Later, Stan Clark (owner of world-famous Eskimo Joes was talking to me and telling me he had an idea for a shirt, "Toothless in Seattle" off of the movie Sleepless in Seattle. It came out with Eskimo Joe slam dunking a basketball and missing a tooth. I didn't realize at the time, but he was getting by the licensing issue by not using logos or my likeness. Oh but, Joe is wearing the number 20 on his basketball jersey.
Even though Pierce spent much of his time in the Cowboys Final Four semifinal loss covering UCLA's Ed O'Bannon, the former college athlete that field suit against the NCAA over the use of player's likeness and image, Pierce isn't asking for past residuals. Pierce knows the licensing business well as he works for "47" a company that produces college head wear.
The biggest issue with the lost cap came after the game.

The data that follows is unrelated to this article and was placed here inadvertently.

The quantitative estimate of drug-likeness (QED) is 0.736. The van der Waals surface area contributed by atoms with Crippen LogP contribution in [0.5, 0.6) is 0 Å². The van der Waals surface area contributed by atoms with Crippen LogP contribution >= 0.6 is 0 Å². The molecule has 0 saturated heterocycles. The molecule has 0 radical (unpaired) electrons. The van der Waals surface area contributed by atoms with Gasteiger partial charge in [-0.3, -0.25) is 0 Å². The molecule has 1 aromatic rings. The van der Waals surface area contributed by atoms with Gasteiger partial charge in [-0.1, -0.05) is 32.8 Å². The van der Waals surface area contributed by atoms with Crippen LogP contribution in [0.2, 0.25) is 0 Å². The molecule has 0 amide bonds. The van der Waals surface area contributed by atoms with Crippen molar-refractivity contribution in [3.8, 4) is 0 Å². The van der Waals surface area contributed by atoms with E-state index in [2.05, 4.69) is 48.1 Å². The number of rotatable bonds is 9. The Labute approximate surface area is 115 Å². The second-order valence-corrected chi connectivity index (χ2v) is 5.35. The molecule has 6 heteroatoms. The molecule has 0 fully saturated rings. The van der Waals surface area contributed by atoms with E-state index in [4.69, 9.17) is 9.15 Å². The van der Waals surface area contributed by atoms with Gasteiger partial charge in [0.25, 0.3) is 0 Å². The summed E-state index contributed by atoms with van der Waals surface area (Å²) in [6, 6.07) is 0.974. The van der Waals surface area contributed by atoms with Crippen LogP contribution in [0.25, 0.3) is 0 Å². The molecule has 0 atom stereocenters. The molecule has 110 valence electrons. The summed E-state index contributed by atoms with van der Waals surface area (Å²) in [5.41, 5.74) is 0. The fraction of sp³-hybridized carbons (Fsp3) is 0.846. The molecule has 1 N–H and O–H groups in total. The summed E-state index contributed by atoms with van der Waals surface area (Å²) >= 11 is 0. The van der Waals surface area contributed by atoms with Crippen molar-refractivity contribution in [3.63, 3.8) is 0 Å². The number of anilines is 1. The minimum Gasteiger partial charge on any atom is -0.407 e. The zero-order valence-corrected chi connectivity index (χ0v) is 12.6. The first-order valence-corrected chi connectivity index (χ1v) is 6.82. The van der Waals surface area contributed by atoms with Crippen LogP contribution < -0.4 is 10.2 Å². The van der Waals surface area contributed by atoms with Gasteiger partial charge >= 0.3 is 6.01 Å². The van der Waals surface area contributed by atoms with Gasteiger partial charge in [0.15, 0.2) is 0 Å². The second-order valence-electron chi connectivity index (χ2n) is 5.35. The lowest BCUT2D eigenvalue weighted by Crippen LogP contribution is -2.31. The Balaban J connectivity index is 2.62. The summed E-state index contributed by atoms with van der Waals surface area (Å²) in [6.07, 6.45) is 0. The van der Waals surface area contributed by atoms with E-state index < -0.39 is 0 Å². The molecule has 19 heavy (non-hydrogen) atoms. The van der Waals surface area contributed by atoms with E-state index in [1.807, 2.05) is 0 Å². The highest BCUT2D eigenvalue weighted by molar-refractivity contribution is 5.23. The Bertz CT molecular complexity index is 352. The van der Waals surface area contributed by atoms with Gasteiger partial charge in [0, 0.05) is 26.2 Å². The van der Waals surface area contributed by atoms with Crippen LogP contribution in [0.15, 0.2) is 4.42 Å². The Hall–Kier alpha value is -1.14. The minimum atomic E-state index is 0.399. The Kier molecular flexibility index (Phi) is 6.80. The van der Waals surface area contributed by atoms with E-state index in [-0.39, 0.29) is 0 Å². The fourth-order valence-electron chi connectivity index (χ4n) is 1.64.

"It really wasn't that tough, but after the game I was the Co-player of the Game with Bryant Reeves and I got to do the postgame interview. One of my favorite broadcasters, somebody I looked up to was Verne Lundquist and he's interviewing me. First, when you are missing a front tooth, you can drop 50 points off your IQ. People do, but I'm talking to Verne and I feel this spit come out of my mouth and there was no tooth there to block it and I see the spit hitting Verne Lundquist in the face."
Pierce is happy to be back in Stillwater, always honored to be recognized with his teammates for their Final Four accomplishment. He said he's gone through a change in focus lately. He was diagnosed with a rare form of melanoma, but has been clear with his last two pat scans. He and his wife, and three kids at home have downsized and moved out on an acreage and they have seven goats and chickens.
"We are farmers, kind of like Little House on the Prairie," Pierce chuckled.
He has one grown daughter working in Tulsa and he says he wanted his younger children to learn by having chores and tasks at home.
Pierce sounds happy. He'll get a loud welcome from the crowd on Saturday in Gllagher-Iba Arena. Many fans remember him and the younger fans can generally ask their parents and they will tell them the story of "Toothless in Seattle," but the question always is, which of the 18 versions out there they will hear.